Fleet Acquisition Woes

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Kate Vigneau, CAFM, is Director (Fleet and Canada) for Matrix Consulting Group. She is responsible for Matrix’s fleet solutions division as well as the lead for expansion in all functional areas related to business in Canada. Photo Kate Vigneau

Finding vehicles is an ongoing challenge.

One thing that fleets have in common right now, both North and South of the border, is the struggle to acquire vehicles. This challenge applies to new or used, Internal Combustion Engine (ICE) or Electric Vehicles (EV) and is expected to continue through 2023. 

Perfect storm

The shortages are attributed to a ‘perfect storm’ of factors that cut supply as demand increased. Supply initially retracted during COVID-19 as organizations stopped regular activities, including fleet replacement and parts orders, and limited non-essential contact and operations. Manufacturers, including those of microchips essential for new vehicles, shifted their production to support industries that were expanding such as personal entertainment. Demand for vehicles, however, rebounded quite quickly while supply has proven to be much more inelastic and is still lagging.

What does this mean for fleets? Fleets are heavily impacted by this unprecedented situation and are struggling with order times, prices, and the ability to meet sustainable goals.


Just looking at light-duty vehicles, Canada produced approximately 2.2 million annually from 2009-2019. In 2020 and 2021, this number dropped to 1.4 million and 1.2 million. In many cases, dealers will not even take an order, or will only accept an order at premium prices. Outside of the light-duty market, this problem is more severe. A recent client advised that their order cycle for bucket trucks had increased from approximately 10 months to 3.5 years.


On the consumer side, new vehicle prices were up 12% from January 2021 to January 2022 and used vehicle prices were up over 40%. More than 82% of consumers paid over sticker value compared to less than 3% in the previous year. Most fleets are operating on budgets that have been slashed due to other priorities during the pandemic. Their fleet dollars will not go nearly as far as before, and they will soon be dealing with increased maintenance costs and downtime due to an aging fleet.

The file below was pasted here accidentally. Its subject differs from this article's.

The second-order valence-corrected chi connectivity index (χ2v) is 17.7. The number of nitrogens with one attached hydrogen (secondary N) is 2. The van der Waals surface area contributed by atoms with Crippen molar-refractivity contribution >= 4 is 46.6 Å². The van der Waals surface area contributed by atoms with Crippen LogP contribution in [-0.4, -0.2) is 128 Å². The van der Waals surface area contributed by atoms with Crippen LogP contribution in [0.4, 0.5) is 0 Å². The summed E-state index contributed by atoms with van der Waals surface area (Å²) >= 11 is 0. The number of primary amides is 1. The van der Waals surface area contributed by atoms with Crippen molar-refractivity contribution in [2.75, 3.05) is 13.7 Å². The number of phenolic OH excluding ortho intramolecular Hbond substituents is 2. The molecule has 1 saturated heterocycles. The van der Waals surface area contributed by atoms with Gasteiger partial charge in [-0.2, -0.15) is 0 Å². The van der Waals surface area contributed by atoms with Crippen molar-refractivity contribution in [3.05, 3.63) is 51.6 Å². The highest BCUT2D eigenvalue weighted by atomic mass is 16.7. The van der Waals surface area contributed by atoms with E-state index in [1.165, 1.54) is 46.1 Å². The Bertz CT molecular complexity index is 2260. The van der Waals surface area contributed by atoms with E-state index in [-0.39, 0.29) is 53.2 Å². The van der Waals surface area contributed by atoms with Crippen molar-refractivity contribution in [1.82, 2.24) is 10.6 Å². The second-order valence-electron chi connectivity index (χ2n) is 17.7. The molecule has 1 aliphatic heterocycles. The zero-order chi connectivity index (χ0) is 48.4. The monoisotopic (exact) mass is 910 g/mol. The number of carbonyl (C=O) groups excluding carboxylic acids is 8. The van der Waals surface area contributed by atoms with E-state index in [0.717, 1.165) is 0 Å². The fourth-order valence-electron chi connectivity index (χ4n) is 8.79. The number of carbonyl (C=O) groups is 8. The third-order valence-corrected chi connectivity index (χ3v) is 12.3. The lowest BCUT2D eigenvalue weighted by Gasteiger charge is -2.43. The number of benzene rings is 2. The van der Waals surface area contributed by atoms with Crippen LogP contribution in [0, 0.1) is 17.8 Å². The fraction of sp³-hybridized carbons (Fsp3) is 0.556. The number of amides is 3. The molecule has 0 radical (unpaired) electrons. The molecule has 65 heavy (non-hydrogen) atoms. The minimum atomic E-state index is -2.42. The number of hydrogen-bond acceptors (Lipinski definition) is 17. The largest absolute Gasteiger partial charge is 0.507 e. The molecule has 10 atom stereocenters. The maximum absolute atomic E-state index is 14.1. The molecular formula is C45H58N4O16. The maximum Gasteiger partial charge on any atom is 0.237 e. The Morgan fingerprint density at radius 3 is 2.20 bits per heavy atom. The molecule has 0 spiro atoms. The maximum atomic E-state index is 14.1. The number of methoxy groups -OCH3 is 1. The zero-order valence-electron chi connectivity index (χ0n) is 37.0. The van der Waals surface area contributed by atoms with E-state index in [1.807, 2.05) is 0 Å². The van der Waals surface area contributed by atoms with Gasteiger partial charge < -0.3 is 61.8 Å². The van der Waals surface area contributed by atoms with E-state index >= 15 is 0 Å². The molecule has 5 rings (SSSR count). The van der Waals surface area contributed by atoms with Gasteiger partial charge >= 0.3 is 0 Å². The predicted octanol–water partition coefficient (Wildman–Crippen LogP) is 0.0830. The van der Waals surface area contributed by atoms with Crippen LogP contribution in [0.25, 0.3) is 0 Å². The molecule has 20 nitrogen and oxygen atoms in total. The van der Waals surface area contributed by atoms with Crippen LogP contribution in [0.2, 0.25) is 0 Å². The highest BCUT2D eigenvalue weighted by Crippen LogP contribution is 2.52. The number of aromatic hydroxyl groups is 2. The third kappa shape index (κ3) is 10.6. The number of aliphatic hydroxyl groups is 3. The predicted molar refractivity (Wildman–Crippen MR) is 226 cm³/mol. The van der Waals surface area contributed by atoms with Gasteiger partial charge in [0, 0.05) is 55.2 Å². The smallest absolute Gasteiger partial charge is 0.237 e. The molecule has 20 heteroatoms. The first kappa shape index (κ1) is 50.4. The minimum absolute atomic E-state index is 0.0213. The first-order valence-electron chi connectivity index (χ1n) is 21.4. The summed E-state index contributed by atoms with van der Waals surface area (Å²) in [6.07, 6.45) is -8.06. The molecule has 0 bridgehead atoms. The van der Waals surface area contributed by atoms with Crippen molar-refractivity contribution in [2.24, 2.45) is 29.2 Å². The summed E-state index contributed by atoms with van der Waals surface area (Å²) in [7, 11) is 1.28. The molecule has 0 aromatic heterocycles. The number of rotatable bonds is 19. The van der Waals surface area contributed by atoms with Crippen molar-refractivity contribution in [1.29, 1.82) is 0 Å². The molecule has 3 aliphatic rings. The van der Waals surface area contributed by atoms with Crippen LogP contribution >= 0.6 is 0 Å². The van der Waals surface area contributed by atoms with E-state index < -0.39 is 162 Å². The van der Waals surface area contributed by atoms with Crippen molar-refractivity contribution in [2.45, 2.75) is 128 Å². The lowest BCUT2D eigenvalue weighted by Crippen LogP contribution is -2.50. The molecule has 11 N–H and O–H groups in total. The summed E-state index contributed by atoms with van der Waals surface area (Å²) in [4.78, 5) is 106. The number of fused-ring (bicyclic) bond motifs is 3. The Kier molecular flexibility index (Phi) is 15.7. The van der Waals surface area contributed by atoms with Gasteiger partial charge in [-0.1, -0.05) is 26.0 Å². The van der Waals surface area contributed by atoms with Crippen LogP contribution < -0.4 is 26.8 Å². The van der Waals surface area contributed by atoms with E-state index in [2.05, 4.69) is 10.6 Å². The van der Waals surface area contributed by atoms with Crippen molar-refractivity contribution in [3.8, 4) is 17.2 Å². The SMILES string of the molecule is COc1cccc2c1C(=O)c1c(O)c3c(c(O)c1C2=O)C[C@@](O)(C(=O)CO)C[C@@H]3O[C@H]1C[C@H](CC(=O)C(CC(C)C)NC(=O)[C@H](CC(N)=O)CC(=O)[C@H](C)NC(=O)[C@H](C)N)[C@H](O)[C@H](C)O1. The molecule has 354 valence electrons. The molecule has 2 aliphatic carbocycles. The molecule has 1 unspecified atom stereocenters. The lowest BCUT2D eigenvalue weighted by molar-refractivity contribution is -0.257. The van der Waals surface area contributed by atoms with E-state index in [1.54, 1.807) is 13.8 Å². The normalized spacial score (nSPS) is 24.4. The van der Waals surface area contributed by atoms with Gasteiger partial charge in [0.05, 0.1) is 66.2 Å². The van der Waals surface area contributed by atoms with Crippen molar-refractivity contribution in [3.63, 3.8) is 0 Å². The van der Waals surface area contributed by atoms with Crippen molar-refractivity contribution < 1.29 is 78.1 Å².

Sustainable goals

Many organizations have established greenhouse gas reduction targets for 2030 and 2050 in line with federal mandates. The realization of these targets is dependent on converting their fleets to electric vehicles. The Zero Emission Vehicle Availability Estimating Inventories in Canada: 2020/2021 Report shows that EV options have increased but more than half the dealers in Canada have no inventory. In fact, only 18% of dealers outside British Columbia, Ontario or Quebec have any inventory. 

How should fleets respond to these challenges? The basics of successful fleet management are to buy vehicles at the best price possible, take good care of them while in service, and remarket them at the optimum time (when the Total Cost of Ownership (TCO) is the lowest). Fleet Managers cannot follow this formula when new vehicles simply are not available and when there is no timeline for when replacements might come available. There are no magic solutions, but a few guidelines may help:

  • Get orders in. The supply crisis seemed to happen overnight, but industry experts believe it will take longer to resolve so ‘waiting it out’ is not a realistic option for most organizations. Paying the full price, or even a premium may be offset with higher values on used vehicles and the reduced maintenance costs of introducing new vehicles to the fleet.
  • Don’t sell your used vehicles until replacements are available. With the used market experiencing significant price increases, it is tempting to take advantage. However, with the lack of certainty surrounding delivery times, fleet managers should be wary of disposing of vehicles prematurely.
  • Educate decision-makers. Most people will have a general understanding of the supply shortage from the media but may not appreciate the severity and prolonged timeline of the problem. Organizations need to do their own research, speak to their suppliers and make their own assumptions to guide their purchasing and retention decisions.

Three years ago, one of the top concerns of many fleets was getting adequate replacement funds. Now the issue has shifted—as even with what would have been considered ‘adequate’ funds—vehicle supply is insufficient to meet demand—an unprecedented challenge that was difficult to predict.



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